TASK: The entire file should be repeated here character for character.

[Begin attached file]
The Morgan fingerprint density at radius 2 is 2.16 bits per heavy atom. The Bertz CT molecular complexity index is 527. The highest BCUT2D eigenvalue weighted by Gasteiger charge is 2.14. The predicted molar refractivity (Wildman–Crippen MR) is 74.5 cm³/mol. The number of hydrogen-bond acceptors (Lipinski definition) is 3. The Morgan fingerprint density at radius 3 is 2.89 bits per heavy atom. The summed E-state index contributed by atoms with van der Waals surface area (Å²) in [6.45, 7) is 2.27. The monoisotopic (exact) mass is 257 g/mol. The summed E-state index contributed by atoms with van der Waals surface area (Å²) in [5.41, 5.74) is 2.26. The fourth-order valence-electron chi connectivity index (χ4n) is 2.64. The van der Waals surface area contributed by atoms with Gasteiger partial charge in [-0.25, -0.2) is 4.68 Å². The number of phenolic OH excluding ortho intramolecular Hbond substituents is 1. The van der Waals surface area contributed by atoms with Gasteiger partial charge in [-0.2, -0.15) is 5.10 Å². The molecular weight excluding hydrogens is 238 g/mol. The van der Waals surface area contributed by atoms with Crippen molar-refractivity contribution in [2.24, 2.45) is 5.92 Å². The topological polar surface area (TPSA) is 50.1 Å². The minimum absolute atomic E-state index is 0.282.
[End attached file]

The Morgan fingerprint density at radius 2 is 2.16 bits per heavy atom. The Bertz CT molecular complexity index is 527. The highest BCUT2D eigenvalue weighted by Gasteiger charge is 2.14. The predicted molar refractivity (Wildman–Crippen MR) is 74.5 cm³/mol. The number of hydrogen-bond acceptors (Lipinski definition) is 3. The Morgan fingerprint density at radius 3 is 2.89 bits per heavy atom. The summed E-state index contributed by atoms with van der Waals surface area (Å²) in [6.45, 7) is 2.27. The monoisotopic (exact) mass is 257 g/mol. The summed E-state index contributed by atoms with van der Waals surface area (Å²) in [5.41, 5.74) is 2.26. The fourth-order valence-electron chi connectivity index (χ4n) is 2.64. The van der Waals surface area contributed by atoms with Gasteiger partial charge in [-0.25, -0.2) is 4.68 Å². The number of phenolic OH excluding ortho intramolecular Hbond substituents is 1. The van der Waals surface area contributed by atoms with Gasteiger partial charge in [-0.2, -0.15) is 5.10 Å². The molecular weight excluding hydrogens is 238 g/mol. The van der Waals surface area contributed by atoms with Crippen molar-refractivity contribution in [2.24, 2.45) is 5.92 Å². The topological polar surface area (TPSA) is 50.1 Å². The minimum absolute atomic E-state index is 0.282.